We all know China has the largest population (1.4 billion and counting) and that it is the world’s largest exporter. But China is also one of the world’s leading importers of goods. This means that for companies with export ambitions, China is too big to ignore. Companies looking to export in today’s global economy know that many of their prospective clients, suppliers, competitors… are probably Chinese. So the good news is that a website localized for the China market, gives exporters great access to this huge market. The trick is to make sure that website is perfectly localized – allowing your company to be found, understood and able to do business in China. Language is one of the most critical criteria for a localized Chinese website. This blog sets out some of our key findings of using online tools to help exporters access and succeed in China.Read More
International Business and Technology Blog
Spanish is one of the most widely spoken languages in the world boasting over 400 million native speakers across 21 countries. These numbers make the Spanish-speaking world an especially appealing target for exporters. But this major trade language has variations that impact your global trade and online strategy. What are the differences between Spanish in Spain and Latin America? How different is Spanish to English? And most importantly from your online point of view, will one Spanish website cover all Spanish speaking countries? We want to share with you some of our experiences in helping our clients to get found, be understood and do business in Spanish-speaking markets using their online presence.
Did you know that Spanish is….Read More
What are the most spoken languages in the world?
When your company decides to increase its exports, chances are language plays a key role in choosing which markets to target. Investing in that export market means investing in that language - and what are the costs and benefits of adding a language to your export base? Focusing on four of the most spoken languages globally, this blog sets out some of the main linguistic issues exporters face when expanding their businesses into new markets with different languages. What are the most spoken languages? How many countries speak Spanish, or Arabic or French? What knowledge of the language do you need to be competitive? How different is the language to your native language? And what about English – is it really a global language?Read More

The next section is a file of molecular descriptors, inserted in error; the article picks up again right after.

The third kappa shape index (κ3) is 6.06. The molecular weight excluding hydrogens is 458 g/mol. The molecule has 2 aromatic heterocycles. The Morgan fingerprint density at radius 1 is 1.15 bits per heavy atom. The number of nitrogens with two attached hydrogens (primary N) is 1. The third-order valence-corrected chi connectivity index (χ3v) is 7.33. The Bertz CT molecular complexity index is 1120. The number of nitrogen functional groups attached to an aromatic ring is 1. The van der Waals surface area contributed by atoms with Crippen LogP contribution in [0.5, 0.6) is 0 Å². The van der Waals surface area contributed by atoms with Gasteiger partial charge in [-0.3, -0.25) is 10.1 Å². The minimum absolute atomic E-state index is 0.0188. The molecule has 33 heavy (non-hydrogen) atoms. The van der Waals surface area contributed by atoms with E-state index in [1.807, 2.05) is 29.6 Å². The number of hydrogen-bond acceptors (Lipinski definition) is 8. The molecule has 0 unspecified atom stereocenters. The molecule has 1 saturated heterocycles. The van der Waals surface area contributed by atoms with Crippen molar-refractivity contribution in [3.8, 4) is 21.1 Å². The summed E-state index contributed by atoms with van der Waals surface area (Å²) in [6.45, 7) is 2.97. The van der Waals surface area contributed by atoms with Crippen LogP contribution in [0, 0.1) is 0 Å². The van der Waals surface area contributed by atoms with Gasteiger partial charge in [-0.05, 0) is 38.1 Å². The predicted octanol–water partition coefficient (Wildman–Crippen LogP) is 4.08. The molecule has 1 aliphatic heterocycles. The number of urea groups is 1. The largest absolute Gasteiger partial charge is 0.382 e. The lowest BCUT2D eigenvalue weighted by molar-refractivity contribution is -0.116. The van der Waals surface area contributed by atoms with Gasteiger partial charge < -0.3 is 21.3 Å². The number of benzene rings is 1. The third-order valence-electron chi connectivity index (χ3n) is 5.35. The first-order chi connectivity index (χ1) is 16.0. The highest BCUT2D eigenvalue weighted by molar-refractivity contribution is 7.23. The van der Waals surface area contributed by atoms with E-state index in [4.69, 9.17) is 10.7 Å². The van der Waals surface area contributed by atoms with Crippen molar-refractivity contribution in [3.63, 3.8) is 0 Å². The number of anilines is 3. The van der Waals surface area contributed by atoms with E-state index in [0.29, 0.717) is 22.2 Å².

When going global with your website, language and translation is unavoidable. What are your company’s choices and what makes for great translation? Let’s discuss some of the key issues you need to have in mind when thinking about going global online. A website that your international prospects can understand and engage with is essential for today’s exporters. Your company’s international websites need to have local content, culture, language and demand preferences, to ensure your company gets found and gets understood. With website translation, localization and a focus on the target audience, misunderstandings can be avoided, and a unique online experience created for your customers:
“Localisation involves many tasks including translation, multilingual project management and software engineering and testing. […] For companies wishing to attract and hold international customers - either through traditional shops, e-business, or a combination multilingual sites and localisation are vital.” Bert Esselink, author of ‘A practical guide to localization’Read More
Geolocation is the "identification of the real-world geographic location of an object", one example of this is Internet Protocol (IP) mapping where a device (mobile, computer…) is connected to the internet. So far, so good and so simple. But it is not! Geolocation is actually extremely controversial with regards to today's ever changing internet connected, legal, commercial, political and societal world. Hence it is complex and has spawned a multi-billion $ solutions industry delivering a range of products, software and service providers that affect as well as provide solutions for your website(s)…Read More